A special partnership has always existed between concerned animal lovers and the Baker Institute. This partnership has brought profound improvements in the health and wellbeing of animals, particularly dogs, all around the world. You, too, can make a difference by supporting our efforts to improve canine and companion animal health through studies of infectious diseases, cancer, reproductive disorders, and other areas.
The Baker Institute has long been known for its work on infectious diseases of animals, and that work continues today in studies of several important pathogens, including canine influenza, calicivirus (which strikes cats), canine herpesvirus, the parasite trichinella, and bovine papillomavirus, a virus that recently crossed over from cattle into horses. Evidence indicates that bovine papillomavirus is the cause of the most common type of cancer in horses: sarcoid tumors, which are invasive wart-like lesions or skin ulcers. Dr. Doug Antczak and his trainees are studying the reasons different horses show different susceptibility to sarcoids, work that could lead to new methods for treating or preventing this life-threatening disease. For Dr. Antczak, the goal is to relieve suffering in horses, arguably our most helpful and hardworking companion animals.
Cancer is a disease that’s familiar to many animal lovers, and Baker Institute scientists are hard at work determining the causes of cancer and ways to defeat it once it starts. In Gerlinde Van de Walle’s lab, Dr. Van de Walle and her trainees are studying mammary cancer – called breast cancer in humans – and the biological differences that determine why it strikes more than 25% of unspayed female dogs and a similar percentage of unspayed female cats, whereas it is almost unknown in horses. The reasons behind these differences could lead to new therapies for preventing and treating mammary cancer. And in Scott Coonrod’s laboratory, they’re studying the ways in which breast cancer in animals and people might be stopped with a novel way of blocking the hormone estrogen from stimulating the uncontrolled proliferation of cancer cells.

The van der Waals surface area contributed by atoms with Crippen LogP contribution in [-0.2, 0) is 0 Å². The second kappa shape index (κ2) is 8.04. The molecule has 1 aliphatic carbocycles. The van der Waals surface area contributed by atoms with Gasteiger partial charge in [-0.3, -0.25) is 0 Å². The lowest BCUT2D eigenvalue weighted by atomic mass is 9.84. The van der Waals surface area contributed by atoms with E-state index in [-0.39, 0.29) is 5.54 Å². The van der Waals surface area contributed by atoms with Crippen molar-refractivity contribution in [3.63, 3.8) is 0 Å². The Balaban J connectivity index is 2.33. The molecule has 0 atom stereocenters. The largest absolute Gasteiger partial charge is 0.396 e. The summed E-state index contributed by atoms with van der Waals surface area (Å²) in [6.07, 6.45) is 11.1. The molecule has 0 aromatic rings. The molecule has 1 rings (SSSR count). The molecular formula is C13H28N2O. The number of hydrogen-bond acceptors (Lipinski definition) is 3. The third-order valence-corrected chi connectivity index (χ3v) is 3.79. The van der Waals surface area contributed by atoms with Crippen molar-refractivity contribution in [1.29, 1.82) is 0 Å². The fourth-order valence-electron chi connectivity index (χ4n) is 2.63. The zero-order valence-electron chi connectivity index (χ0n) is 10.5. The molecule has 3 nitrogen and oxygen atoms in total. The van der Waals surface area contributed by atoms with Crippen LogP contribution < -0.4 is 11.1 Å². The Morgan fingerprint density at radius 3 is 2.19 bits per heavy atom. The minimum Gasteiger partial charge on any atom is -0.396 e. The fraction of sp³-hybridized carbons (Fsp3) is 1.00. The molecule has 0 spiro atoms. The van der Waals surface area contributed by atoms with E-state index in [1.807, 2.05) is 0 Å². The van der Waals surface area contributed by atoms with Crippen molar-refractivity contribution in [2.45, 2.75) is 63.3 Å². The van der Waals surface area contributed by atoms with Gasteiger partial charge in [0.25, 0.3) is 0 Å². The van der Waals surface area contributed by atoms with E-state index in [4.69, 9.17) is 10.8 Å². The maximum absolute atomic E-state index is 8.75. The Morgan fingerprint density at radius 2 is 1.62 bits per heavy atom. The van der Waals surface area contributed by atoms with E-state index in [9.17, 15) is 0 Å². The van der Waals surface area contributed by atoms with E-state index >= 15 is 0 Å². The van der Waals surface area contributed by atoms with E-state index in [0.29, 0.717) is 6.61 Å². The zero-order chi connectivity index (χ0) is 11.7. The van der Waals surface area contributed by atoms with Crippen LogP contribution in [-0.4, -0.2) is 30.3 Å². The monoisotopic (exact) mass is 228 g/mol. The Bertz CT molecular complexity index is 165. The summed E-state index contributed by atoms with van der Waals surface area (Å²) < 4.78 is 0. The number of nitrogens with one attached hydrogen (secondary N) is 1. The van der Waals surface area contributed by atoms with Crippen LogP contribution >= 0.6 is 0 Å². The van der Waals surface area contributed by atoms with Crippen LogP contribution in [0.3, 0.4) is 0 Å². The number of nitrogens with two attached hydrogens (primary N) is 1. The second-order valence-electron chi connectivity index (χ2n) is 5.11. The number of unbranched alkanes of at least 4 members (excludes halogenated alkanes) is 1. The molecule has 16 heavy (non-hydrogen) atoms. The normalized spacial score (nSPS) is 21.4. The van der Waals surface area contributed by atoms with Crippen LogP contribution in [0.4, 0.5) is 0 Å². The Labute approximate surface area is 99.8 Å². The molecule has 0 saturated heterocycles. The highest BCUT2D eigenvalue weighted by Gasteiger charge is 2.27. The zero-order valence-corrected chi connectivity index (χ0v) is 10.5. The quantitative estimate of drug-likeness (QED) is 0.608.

Donations to the Baker Institute also help support our work to improve animal breeding, efforts that can help improve the health of a species as a whole. Hundreds of years of breeding has led to a high rate of disorders of sexual development in certain dog breeds, but because these inherited conditions are often undetectable on the outside of an animal, they frequently don’t come to light until the dog proves to be sterile or infertile. Dr. Vicki Meyers-Wallen studies these disorders, and is using whole genome sequencing of affected and unaffected dogs to pinpoint the genetic defects behind them. Once the nature of the genetic defects are known, a test can be developed to identify which animals are carriers and which are not – information that can help breeders prevent passing the problem on to the next generation of puppies.
Every donation to the Baker Institute helps to support important studies like these and others that expand our understanding of the afflictions of animals – from cancer to sterility – and lead to innovative methods for treatment and prevention.